This brief is published by Change The Story VT (CTS), a multi-year strategy to align philanthropy, policy, and program to significantly improve women’s economic status in Vermont. CTS is fueled by three statewide organizations focused on women’s economic well-being: the Vermont Women’s Fund, Vermont Commission on Women, and Vermont Works for Women.
This is the first in a series of briefs we will publish on topics related to women’s economic well-being. Much of the data in the briefs is either new, or not regularly collected or published. All of the data is specific to Vermont, and all is critical – not just in what it reflects about women, but in its implications for the entire Vermont economy.
Among the findings:
- Women are significantly more likely than men to live in poverty or economic insecurity – in large part because they have primary responsibility for the care of minor children.
- 43% of VT women who work full-time do not make enough to cover basic living expenses as defined by VT’s Joint Fiscal Office.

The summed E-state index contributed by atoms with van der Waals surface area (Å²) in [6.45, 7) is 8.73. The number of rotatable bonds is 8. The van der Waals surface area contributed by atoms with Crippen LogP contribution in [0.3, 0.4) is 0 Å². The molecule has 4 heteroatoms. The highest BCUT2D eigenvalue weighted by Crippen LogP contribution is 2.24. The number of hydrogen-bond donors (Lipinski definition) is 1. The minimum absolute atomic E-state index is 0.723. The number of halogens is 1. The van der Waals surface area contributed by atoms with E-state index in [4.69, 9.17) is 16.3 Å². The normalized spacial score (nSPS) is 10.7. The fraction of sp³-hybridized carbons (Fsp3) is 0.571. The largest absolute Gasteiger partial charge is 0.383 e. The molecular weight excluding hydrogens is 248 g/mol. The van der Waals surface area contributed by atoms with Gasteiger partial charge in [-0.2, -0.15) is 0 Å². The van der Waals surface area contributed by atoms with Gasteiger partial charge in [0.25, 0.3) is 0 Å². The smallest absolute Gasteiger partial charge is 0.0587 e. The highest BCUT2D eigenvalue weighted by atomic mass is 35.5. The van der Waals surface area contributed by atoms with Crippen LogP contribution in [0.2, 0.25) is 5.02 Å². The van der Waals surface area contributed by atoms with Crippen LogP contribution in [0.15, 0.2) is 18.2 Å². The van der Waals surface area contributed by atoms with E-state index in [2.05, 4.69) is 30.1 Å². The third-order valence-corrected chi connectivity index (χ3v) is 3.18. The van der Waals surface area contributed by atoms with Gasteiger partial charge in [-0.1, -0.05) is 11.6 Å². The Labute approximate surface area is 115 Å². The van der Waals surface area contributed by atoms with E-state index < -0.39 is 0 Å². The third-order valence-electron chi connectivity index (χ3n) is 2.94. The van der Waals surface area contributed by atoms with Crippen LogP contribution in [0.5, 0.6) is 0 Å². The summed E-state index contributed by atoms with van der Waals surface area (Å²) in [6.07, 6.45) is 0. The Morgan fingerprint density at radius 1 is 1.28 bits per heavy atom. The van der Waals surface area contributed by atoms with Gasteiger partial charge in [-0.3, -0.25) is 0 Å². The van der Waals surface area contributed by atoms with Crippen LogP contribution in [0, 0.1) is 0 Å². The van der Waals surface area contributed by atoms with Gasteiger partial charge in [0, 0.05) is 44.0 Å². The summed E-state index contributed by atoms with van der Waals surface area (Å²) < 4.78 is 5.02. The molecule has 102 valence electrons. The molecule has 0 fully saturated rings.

- The poverty rate for families headed by single women is 37.5% – nine times the poverty rate of married couples.
- Women who work full-time are disproportionately employed in low-wage jobs – in every age group, at every level of education.
- VT women are especially vulnerable in their senior years, when their median annual income from Social Security ($10,000) is half that of men ($20,000).
The data in this report was collected and analyzed by Flint Springs Associates, a Vermont-based consulting firm; principal researchers were Joy Livingston and Vicki Hart.